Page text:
GRAND JUNCTION, Colo. — As you enter this city of 58,566 two hours from the Colorado-Utah border, you can swear you almost see facial images in the red rock and gorges carved and gouged Mother Nature. This is Colorado, with hundreds of clay stone caves, where caving is popular.
Wait, that face on the stone near a cave. Isn't it Barack Obama's?
Whoever would have thought that Obama, who was widely perceived in 2008 as someone who could strengthen the country's center, could turn out to be someone who has seemingly weakened it.
In an era when both parties' political bases often reject compromise, Obama has given the great American tradition of honorable compromise a dirtier name.
Obama now has the image of someone with a political backbone as firm as mashed potatoes. Dramatically shifting gears has indeed happened before in politics, and Obama can aggressively go on the offensive going into 2012.
But today, there is a nearly universal perception that Obama has been in more caves than Fred and Wilma Flintstone. Ignore his words and lofty-sounding speeches. This guy can be rolled. That doesn't bode well, not just for his re-election, but for his second term if he is elected.
The 2011 incarnation of Obama doesn't resemble Colorado's Cutthroat Trout as much as its Yellow Perch. Unfair? It is a growing consensus among a wide variety of old media and new media pundits seemingly confirmed the recent controversy over Obama's dispute with House Speaker John Boehner.
It was over Obama's request to give a speech to a joint session of Congress on Sept. 7, and Boehner's insistence of the 8th. This ended in Obama agreeing to Boehner's date of Sept. 8.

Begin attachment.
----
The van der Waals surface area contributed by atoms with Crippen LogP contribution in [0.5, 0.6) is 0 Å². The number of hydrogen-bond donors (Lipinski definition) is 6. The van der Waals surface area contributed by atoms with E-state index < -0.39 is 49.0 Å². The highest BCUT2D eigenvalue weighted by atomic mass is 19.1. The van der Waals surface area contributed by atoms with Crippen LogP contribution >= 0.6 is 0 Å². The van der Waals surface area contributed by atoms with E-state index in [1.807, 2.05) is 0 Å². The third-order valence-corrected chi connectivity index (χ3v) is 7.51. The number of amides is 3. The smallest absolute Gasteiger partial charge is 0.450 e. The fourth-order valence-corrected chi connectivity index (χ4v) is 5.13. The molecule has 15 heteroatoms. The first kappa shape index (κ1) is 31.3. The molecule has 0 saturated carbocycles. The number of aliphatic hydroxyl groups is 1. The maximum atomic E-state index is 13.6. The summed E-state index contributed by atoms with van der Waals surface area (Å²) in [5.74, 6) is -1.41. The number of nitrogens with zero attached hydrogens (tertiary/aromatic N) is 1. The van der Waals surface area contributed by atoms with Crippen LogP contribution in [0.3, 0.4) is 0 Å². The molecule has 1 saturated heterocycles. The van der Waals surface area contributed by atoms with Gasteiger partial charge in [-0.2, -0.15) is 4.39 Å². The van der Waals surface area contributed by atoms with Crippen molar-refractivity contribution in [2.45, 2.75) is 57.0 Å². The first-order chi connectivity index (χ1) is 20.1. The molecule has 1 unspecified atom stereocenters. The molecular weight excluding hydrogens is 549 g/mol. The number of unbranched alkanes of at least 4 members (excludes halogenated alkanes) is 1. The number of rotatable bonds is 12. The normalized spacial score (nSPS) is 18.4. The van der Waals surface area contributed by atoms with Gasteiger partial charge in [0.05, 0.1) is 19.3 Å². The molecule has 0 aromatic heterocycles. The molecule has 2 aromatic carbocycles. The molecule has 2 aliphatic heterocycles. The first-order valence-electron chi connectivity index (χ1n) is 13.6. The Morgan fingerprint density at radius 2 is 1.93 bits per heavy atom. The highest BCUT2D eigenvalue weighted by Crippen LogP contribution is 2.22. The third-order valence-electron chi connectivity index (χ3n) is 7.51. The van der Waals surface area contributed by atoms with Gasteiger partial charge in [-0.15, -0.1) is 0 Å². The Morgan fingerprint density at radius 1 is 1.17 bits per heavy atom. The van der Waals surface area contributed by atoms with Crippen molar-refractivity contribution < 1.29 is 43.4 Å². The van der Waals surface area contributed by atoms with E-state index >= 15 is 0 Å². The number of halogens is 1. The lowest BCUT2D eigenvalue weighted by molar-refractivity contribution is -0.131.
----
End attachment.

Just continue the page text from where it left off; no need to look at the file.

"It shows they have no fear of the president. In fact, nobody right now, politically, has fear of this president –– at all," MSNBC's Joe Scarborough noted on his show. "And as Machiavelli said: ‘It's better to be feared than loved.'... It's almost as if the President of the United States [is] .... irrelevant to the political process in Washington. It's starting to seem a bit like March, April of 1995, when Bill Clinton had to go out to a press conference and remind Americans he was still relevant because the Constitution said he was relevant ..."
Comedy genius Mel Brooks, when asked Newsweek, said of Obama: "You got to be so damn tough to get what you want, and he's not that kind of guy." This was perhaps the first time Mel Brooks understated anything.
I bet the late Mahatma Gandhi is looking down on this, screaming: "For God's sake, Obama, start smacking some heads and kicking some political butt!"
Obama raised huge expectations and fears in 2008. Now his supporters are concluding they expected too much. His foes consider him a politically naive wimp and see blood in the water.
His defenders point out that Obama is constrained a strong Republican talk radio political culture, potent Republican Congressional power, plus a GOP that strategically thwarts all of his ideas or proposals.
Everyone knows Obama can deliver a great speech. His problem is follow-up: delivering on promises and effective policies — and battling to the mat for them.
Rather than being the new FDR, Obama could go down in history as the Democrat who presided over the New Deal's and Great Society's dismantling and who paved the way for a President Rick Perry to put the final nail in the coffin of Roe versus Wade.
And if Obama loses? He can always open a company here in Colorado — a caving tour company.
He certainly has the experience.
Joe Gandelman is a veteran journalist who wrote for newspapers overseas and in the United States. He has appeared on cable news show political panels and is Editor-in-Chief of The Moderate Voice, an Internet hub for independents, centrists and mo. His column is distributed exclusively Cagle Cartoons newspaper syndicate.